Political economy then seeks to explain why the economics of the textbook is rarely embodied in actual decision-making and related to this, policy-formulation processes. But explaining the gap between actual and theoretical design is not to justify the gap. So while it is important to have a far better understanding of the pressures that affect actual decisions, the role of CBA remains one of explaining how a decision should look if an efficiency approach is adopted.

Interestingly, the sorts of institutional developments that might be proposed as part of this political economy standpoint are actually happening with the broader context here being reform to regulatory frameworks across many national jurisdictions and supranational groupings of countries. Notably this change in the institutional architecture surrounding how environmental CBA is done (and when it is done) has involved the setting up of public (and often independent) bodies that could facilitate a more prominent role for CBA, for example by adding a further tier of scrutiny by, in effect, “policing” or “peer-reviewing” official appraisals. The Regulatory Scrutiny Board of the European Commission is a prominent example of this.

The rest of this book is organised as follows.

Chapter 2 sets the scene in more detail by providing an overview of the basic framework for environmental CBA, as well as showing how subsequent chapters represent developments to, and reflections on the usefulness of, that framework.

Thereafter there is a series of Chapters which deal in more detail with developments to methods that practitioners of environmental CBA utilise.

This starts with Chapters 3 to 7 which deals with techniques of environmental valuation, including established approaches based on revealed and stated behaviour (as well as “value transfer” exercises using existing studies, which comprise the empirical record). Subjective well-being valuation approaches, based on experienced behaviour, represent a novel addition to this array of techniques.

The next four Chapters 8 to 11 present a number of “classical” elements of the core of CBA, including uncertainty, discounting and (intra-generational) distribution.

Chapters 12 to 15 look at a handful of highly significant policy areas where developments have had substantial implications for environmental CBA. This includes the notion of sustainability as it relates to how natural capital is affected by policies and projects. Also relevant to this is the valuation of ecosystems, which has been a highly visible area of applied research for more than a decade. Similarly, climate economics has been a fruitful source of new challenges, given the characteristics of the climate change problem. The last of these applications, health valuation, is the longest standing one but that leads to interesting questions about distilling the empirical record there into usable “reference value” for policy purposes.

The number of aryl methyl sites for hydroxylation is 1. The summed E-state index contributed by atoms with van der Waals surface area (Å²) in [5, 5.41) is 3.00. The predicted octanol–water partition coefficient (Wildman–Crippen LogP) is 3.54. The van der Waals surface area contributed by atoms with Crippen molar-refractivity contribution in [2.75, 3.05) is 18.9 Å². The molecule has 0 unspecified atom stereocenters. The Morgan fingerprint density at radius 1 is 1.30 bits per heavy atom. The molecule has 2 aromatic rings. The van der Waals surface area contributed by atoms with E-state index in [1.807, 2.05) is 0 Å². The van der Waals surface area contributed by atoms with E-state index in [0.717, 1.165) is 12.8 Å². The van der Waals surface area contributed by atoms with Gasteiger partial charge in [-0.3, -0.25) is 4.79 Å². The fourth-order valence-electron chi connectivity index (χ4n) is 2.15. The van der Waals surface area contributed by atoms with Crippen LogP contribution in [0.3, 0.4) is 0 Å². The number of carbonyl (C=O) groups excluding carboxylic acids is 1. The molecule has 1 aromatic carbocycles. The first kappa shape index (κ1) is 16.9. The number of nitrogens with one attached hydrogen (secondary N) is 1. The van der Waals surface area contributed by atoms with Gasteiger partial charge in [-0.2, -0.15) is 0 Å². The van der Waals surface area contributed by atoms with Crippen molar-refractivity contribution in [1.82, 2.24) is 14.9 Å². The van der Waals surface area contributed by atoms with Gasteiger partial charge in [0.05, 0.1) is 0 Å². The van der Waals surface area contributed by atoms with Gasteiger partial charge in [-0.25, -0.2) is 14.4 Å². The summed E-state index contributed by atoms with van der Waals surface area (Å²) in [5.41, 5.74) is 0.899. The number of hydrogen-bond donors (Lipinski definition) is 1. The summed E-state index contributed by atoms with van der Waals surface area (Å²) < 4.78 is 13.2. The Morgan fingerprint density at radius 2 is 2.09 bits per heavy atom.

That question about policy use is continued in the final three Chapters 16 to 18. This includes the results from a survey of OECD countries as to the use and influence of CBA across a range of environment-related policy sectors, such as transport and energy. Subsequent chapters on the political economy of CBA and alternative policy formulation tools offer some further context for understanding such findings.

References

Barbier, E.B. (2012), “Progress and challenges in valuing coastal and marine ecosystem services”, Review of Environmental Economics and Policy, Vol. 6/1, pp. 1-19, https://doi.org/10.1093/reep/rer017.

Nayaran, S. et al. (2016), “The effectiveness, costs and coastal protection benefits of natural and nature-based defences”, PLOS One, Vol. 11/5, http://dx.doi.org/10.1371/journal.pone.0154735.

OECD (2012), Mortality Risk Valuation in Environment, Health and Transport Policies, OECD Publishing, Paris, http://dx.doi.org/10.1787/9789264130807-en.

Notes

← 1. See, for example, Nayaran et al. (2016) and Barbier (2012).

← 2. There are notable exceptions, perhaps most significantly including the work of Robert Hahn for the United States as well as David Pearce for United Kingdom and for Europe.